Exploring the Intersection of Cybercrime and the Law

02.05.2013 | Faculty, Law

Professor Susan Brenner says she wants to scare you. She wants to scare you into understanding that your personal information and your computers are at risk. So to are the financial institutions, companies and governments upon which we all rely.  

So why does Brenner want to frighten you? "People are complicit," she said.  

They don't take the threat of cybercrime, including the loss of their personal data, seriously. They also they don't hold accountable the financial institutions and businesses that retain our data and money or the governments that are supposed to protect us.  

"People are obsessed with physical crime, but not cybercrime," said Brenner, the NCR professor of law and technology who also writes the blog CYB3BERCRIM3. That's why, she added, people are willing to click on suspicious links in emails and on websites, causing their computers to become infected with a virus.  

According to Brenner, surveys show that most people don't have antivirus software on their computers and those who do often don't update the software. This makes computers susceptible to attacks from things like malware that turns the machines into zombies, which become soldiers in bot armies of thousands of computers.  

"Every unsecured computer is a threat," she said. Pointing to her laptop, she said, "I'm reasonably sure it's not a zombie. But most people don't have virus software" on their computers.  

Brenner examines the threat of cybercrime and cyberwarfare in her latest book, Cybercrime and the Law: Challenges, Issues and Outcomes.

Published last fall by the University Press of New England, the book explores the legal side of these threats, discussing how the law applies — and in some instances does not apply — to cybercrime and cyberwarfare. The book is written for undergraduate and graduate classes.

As Brenner explains in the book, most of today's cybercrime involves migrating real-world, physical crime into cyberspace. "Cyberspace becomes the tool criminals use to commit old crimes — like fraud, theft and extortion — in new ways," she writes.

Cyberspace erases the idea of borders or territory because it's so easy to access information or computers from anywhere in the world. Online tools make it possible for criminals or nation-state agents to carry out attacks remotely and anonymously.

"The borders are open so you have to deal with crimes all over the world," Brenner said. "What people don't understand is [cybercrime] is professional organized crime and your chances of getting caught are zero."

One example of cybercrime that Brenner often cites involved cybercriminals operating from outside the United States. Using a Trojan horse program, the group stole more than $415,000 from a bank account belonging to a small Kentucky county.

This case shows the challenges law enforcement officials have when investigating such crimes.

Computer forensics experts analyzed where the money had gone and tried to figure out who was responsible by tracing emails and other signals sent to the bank back to their source. “But it’s often difficult to tell where something really came from because messages and other traffic can be routed through various servers,” Brenner said. "It takes a great deal of time and effort to try to identify the perpetrators, and if you succeed, you still have to get them.”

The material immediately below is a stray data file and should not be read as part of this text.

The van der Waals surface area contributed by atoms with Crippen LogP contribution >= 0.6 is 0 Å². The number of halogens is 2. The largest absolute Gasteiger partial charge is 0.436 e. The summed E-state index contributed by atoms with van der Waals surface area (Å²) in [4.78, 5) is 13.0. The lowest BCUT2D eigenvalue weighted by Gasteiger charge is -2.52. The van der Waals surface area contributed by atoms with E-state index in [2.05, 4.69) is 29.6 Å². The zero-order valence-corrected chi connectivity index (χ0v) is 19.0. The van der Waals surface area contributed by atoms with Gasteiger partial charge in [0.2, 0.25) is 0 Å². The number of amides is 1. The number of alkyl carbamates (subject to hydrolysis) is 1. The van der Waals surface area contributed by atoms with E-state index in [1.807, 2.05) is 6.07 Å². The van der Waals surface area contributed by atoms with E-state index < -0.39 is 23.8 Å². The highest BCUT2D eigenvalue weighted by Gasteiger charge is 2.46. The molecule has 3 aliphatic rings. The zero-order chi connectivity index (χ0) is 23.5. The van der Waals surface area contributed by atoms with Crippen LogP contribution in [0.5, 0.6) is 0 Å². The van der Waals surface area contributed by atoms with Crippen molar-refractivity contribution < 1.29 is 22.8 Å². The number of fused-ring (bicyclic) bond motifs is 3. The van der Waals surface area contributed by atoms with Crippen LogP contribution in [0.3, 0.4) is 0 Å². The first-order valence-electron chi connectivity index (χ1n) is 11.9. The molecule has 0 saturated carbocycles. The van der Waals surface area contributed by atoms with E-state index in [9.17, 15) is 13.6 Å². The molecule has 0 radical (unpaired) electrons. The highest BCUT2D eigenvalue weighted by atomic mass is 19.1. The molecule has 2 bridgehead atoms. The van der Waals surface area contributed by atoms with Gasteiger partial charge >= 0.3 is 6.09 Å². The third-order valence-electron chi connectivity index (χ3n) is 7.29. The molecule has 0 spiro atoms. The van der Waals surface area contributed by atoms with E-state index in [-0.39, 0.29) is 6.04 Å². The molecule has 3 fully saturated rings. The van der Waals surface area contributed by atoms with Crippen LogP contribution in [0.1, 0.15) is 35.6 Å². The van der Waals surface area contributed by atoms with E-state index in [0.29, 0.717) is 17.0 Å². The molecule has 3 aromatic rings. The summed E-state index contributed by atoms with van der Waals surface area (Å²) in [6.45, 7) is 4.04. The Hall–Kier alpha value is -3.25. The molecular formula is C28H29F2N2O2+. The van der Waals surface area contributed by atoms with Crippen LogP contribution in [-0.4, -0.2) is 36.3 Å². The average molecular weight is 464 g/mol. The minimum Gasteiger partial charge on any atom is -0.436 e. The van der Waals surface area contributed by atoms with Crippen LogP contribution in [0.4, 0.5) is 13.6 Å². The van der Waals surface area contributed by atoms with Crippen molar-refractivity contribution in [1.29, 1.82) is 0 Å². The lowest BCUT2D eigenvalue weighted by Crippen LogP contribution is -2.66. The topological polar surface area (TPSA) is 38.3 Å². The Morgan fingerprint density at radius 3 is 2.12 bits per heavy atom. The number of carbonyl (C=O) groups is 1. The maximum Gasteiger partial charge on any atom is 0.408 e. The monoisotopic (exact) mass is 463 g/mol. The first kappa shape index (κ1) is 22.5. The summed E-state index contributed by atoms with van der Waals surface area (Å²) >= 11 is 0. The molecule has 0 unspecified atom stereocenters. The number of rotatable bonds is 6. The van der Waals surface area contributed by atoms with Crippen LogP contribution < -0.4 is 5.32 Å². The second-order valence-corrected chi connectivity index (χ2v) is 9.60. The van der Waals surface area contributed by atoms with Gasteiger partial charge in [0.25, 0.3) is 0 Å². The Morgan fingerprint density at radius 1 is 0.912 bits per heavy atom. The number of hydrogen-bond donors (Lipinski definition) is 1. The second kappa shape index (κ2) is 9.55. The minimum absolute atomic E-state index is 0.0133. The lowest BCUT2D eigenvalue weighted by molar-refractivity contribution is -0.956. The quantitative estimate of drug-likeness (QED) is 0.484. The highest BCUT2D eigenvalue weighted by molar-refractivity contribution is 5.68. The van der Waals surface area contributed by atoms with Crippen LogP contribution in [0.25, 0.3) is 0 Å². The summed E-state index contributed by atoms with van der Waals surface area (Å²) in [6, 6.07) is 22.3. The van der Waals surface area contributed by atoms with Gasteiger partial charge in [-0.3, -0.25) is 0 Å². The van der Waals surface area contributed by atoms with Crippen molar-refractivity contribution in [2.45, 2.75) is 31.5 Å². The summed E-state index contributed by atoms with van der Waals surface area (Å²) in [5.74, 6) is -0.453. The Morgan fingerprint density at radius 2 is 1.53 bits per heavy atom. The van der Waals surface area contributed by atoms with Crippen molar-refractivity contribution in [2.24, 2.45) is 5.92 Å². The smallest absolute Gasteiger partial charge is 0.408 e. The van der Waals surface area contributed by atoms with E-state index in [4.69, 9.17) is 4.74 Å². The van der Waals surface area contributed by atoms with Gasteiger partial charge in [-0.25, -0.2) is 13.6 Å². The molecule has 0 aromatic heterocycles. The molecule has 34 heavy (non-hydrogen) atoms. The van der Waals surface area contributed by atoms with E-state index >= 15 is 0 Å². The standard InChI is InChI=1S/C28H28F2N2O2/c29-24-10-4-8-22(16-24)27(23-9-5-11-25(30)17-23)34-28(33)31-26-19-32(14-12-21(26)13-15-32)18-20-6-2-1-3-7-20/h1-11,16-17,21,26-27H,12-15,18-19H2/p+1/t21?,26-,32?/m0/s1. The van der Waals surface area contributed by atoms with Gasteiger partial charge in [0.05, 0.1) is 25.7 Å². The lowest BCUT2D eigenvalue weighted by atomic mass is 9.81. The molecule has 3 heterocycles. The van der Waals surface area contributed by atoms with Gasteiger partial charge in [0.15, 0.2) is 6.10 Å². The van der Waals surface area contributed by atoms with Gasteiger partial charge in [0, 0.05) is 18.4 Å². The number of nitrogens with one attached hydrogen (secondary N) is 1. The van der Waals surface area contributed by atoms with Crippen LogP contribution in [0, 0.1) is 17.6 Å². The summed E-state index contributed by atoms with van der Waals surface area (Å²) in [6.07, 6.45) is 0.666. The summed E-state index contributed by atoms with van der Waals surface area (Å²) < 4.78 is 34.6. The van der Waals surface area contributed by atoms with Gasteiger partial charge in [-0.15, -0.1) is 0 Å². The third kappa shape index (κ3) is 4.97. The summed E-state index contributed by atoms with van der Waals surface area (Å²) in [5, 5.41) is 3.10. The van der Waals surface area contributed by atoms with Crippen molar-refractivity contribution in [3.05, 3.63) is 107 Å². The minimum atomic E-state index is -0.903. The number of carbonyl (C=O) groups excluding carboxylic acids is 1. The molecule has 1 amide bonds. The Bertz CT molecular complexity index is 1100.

While most people have unsecured computers, Brenner said that businesses are also not securing their systems, leading to the theft of billions of dollars. Businesses are ignoring cyberthreats, Brenner said, because of the costs needed to constantly maintain and update their security. "We are letting people steal from us," she said.

Brenner also pointed out that businesses and financial institutions are often hesitant to report a data breach to law enforcement officials because it might cause negative publicity for the institution. "Why damage your reputation when the people [who stole from you] won't get caught?" she asked.

Unless citizens and businesses do more to secure their data and computing systems, Brenner said, the United States could face a significant cyberattack. "Imagine what will happen if someone shuts down systems in Dayton and the Midwest and you don't know why?" she asked.

For more than 15 years, Brenner has researched how civilians, corporations and governments can combat crime in cyberspace and how cyberwar is likely to differ from traditional warfare. After 9/11, she became interested in cyberterrorism, which was being discussed as a real potential threat.  

Cybercrime and the Law is the third book Brenner has written in recent years on her research.

In her 2010 book, Cybercrime: Criminal Threats from Cyberspace, published by Praeger, Brenner focused on the intersection of computer technology and crime, and how criminals use computer technology — particularly the Internet — to commit crimes.  

A year earlier, Oxford University Press published Cyberthreats: The Emerging Fault Lines of the Nation State, which explored how cyberspace can be used not only to commit crimes and terrorism, but also to carry out warfare. Cyberthreats examined how governments, especially the U.S. government, deal with these emerging threats. 

For more information, contact Shawn Robinson, associate director of media relations, at 937-229-3391 or srobinson@udayton.edu.